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In March, Mathieu van der Poel snapped the handlebar on his Canyon Aeroad in the closing kilometers of Belgium’s Le Samyn while riding in a breakaway. Instead of stopping for a bike change, he continued on, the right shift lever and broken end of the bar dangling limply.
And instead of simply fading back and finishing anonymously at the back of the bunch, van der Poel continued racing and, when caught by the bunch, helped set up his Alpecin-Fenix teammate Tim Merlier for the win by riding on the front, squarely in view of the cameras.
Van der Poel hadn’t just broken any handlebar, of course, but the expandable carbon bar that had just recently been launched. Using bolts underneath the tops, the new Aeroad bar could expand or contract in width.
At first blush, it appeared as if this expansion piece had failed. It hadn’t. Instead, it was the carbon under where the lever clamped on that had cracked.
Canyon subsequently issued a recall on the bars, and the Alpecin-Fenix team reverted to riding old Aeroad bikes without that integrated bar. Later in the year, however, van der Poel returned to the new-style integrated setup.
So long, supertuck. Hello, skinny bars?
The date was April 1. It was not an April Fool’s joke. After talking about new rider safety enforcements last winter, the UCI announced on February 4 that two rider positions would be banned beginning on April 1: the supertuck, and forearms on the bars.
Typically, UCI bike regulations govern the gear itself — TT bike length, minimum bike weight, etcetera — not how the rider uses it. But will these two new bans usher in new gear?
Some have speculated that dropper posts could pop up on road bikes to help riders lower their bodies (and thus CdA numbers) similar to the supertuck, but the additional weight and compromise in ride quality have thus far negated any such move.
Narrower handlebars, however, might be used more by domestiques and long-range attackers who can no longer slump down on their bar in the “invisible aerobar” position. Enve’s road bar for a couple years has already narrowed the hoods section relative to the drops for a more aero position when riding with the hands on the hoods.
The most drastic option, however, is Speeco’s Aero Breakaway handlebar, designed and used by Jan-Willem van Schip, who has long favored ultra-narrow 32cm bars. Besides being narrow, the Speeco bar features a short stem and a super long reach of the bar itself, allowing riders to lay their forearms flat on the extensions almost like a mini aerobar.
In June, however, van Schip showed up with these bars to the Baloise Belgium Tour and was subsequently kicked out by the UCI — as his bars were deemed to violate the latest ban by using the forearms as a point of support.
What will we see in 2022?
Shimano cuts the cable. Well, one set.
With the fall release of its latest Dura-Ace and Ultegra components, Shimano followed SRAM’s lead in doing away with mechanical shifting for good on its top two groups.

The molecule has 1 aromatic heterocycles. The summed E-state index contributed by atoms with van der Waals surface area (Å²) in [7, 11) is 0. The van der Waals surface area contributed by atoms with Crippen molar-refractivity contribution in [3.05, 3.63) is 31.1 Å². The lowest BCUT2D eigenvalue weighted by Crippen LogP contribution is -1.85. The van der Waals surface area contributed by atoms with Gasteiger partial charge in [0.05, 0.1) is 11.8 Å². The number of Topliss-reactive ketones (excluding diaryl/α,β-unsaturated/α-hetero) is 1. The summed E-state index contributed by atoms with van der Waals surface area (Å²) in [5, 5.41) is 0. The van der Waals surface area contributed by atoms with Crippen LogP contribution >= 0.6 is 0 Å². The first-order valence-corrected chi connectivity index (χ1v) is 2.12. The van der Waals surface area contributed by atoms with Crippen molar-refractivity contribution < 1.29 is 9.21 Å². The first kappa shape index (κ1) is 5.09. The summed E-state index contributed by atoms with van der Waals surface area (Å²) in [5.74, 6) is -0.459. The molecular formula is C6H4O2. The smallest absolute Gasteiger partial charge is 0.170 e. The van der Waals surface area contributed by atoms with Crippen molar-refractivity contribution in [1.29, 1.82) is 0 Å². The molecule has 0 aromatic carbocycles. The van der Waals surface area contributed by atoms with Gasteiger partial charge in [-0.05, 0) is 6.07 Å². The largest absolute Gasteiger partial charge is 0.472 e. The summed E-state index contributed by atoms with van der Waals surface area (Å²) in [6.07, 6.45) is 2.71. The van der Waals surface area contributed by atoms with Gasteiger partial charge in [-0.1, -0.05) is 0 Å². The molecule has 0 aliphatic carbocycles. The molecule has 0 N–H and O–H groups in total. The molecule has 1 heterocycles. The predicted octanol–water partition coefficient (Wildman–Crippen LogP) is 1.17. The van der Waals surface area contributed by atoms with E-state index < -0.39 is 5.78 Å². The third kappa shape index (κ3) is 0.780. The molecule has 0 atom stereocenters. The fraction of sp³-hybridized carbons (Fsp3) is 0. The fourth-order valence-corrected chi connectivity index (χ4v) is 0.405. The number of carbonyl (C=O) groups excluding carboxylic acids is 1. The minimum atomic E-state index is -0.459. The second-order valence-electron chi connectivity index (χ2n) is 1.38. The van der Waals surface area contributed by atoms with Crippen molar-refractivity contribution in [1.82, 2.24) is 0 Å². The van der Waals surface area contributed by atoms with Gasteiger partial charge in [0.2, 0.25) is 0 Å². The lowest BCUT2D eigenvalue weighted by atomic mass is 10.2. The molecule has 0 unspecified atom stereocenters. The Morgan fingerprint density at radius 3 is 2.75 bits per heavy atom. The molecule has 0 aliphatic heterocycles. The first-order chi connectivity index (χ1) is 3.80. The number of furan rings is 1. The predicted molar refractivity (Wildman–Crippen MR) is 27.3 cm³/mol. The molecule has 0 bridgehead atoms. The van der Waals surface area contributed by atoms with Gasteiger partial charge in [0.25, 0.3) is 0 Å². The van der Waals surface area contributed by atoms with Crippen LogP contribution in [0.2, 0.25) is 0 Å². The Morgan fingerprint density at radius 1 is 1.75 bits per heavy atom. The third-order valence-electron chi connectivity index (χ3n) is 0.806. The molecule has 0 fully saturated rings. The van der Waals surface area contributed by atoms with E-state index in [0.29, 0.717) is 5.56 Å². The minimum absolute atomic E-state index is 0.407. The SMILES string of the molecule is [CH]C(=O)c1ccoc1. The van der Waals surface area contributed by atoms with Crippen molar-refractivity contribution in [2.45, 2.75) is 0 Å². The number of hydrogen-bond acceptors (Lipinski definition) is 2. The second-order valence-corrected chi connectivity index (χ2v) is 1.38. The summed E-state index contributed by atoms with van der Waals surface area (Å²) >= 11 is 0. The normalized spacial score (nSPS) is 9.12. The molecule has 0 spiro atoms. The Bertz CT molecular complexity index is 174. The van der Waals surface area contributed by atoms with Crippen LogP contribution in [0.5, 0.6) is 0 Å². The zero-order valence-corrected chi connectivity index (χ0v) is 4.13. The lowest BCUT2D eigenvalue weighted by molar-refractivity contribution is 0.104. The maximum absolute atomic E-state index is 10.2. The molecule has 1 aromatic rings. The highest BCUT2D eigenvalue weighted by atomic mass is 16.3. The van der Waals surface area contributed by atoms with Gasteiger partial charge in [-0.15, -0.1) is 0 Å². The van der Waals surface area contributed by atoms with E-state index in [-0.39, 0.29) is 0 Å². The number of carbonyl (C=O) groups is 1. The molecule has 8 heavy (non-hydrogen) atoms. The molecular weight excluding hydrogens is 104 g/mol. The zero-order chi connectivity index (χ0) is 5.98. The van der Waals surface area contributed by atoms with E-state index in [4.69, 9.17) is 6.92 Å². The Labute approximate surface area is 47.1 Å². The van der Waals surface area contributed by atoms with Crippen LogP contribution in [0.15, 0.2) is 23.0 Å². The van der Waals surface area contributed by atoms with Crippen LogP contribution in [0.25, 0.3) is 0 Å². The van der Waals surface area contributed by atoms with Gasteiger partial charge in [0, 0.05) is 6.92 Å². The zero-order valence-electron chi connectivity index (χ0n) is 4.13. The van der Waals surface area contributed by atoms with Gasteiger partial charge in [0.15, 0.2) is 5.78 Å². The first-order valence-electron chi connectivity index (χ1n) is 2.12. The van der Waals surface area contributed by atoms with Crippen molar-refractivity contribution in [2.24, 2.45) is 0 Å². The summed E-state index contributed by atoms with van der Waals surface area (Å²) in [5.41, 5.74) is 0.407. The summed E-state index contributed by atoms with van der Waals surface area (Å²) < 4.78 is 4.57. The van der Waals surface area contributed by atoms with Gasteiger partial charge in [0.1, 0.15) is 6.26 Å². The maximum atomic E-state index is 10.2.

Shimano’s electronic Di2 has dominated the WorldTour peloton in recent years, but riders worldwide had a choice to shift by pushing buttons or by pushing levers. Now, that choice is gone.
Cables haven’t gone away completely for Shimano, though, as Dura-Ace and Ultegra still have rim-brake models. While the vast majority of new bikes has moved to disc brakes, some top-end race models still come in the lighter rim-brake version. And for at least a couple of WorldTour teams, and thus arguably Shimano, that is reason enough to keep the cables for braking.
“Clincher tires can’t be used for pro racing because…” was how many a cycling tech article started for decades. The increased chance for a pinch flat. The inability to safely ride a flat tire. The “feel” … A number of reasons were rattled off.
You won’t be reading those articles much anymore.
Julian Alaphilippe won a stage of the Tour de France last year on clichers, marking the first time in decades this had happened. This year, with both Deceuninck-Quick-Step and Bora-Hansgrohe racing regularly on Specialized clincher tires, the wins started racking up, and the novelty started wearing off. Kasper Asgreen’s win at the cobbled Tour of Flanders was especially notable. What was that about pinch flats again?
Specialized will tell you that it’s putting teams on clinchers for their lower rolling resistance and better aerodynamics than tubulars. And VeloNews has commissioned third-party tests over the years that align with these conclusions.
But perhaps a bigger validation for many riders is the fact that the pros on the WorldTour stage are now using the same tires as many everyday riders. And that’s pretty cool.
While many amateurs race with the same bikes and gear as the professionals (sometimes even nicer!), virtually no amateurs race with one piece of equipment that is vital to modern-day sport of road racing: the race radio.
By having a radio and an earpiece on each rider, team directors can relay both information and instructions to their team in real time. Fans and indeed riders have weighed in on the pros and cons of how this affects racing, but the fact is that pro teams now rely on them.
At the Tokyo Olympics, however, race radios were banned, and the women’s road race was defined by a lack of radio communication. A breakaway containing eventual race winner Anna Kiesenhofer of Austria went at kilometer zero, and riders were slowly shed from the break. As the race entered its final kilometers, the chase group understood that all breakaway riders had been caught, when in fact Kiesenhofer was still off the front.
The dominant Dutch team continued with what it believed to be its winning tactic, setting up Annemiek van Vleuten for the win. And indeed, when van Vleuten attacked and powered alone to the finish line, she threw up her hands, believing she had won the Olympic gold medal. Alas, it was silver.
“I thought I had won,” van Vleuten said.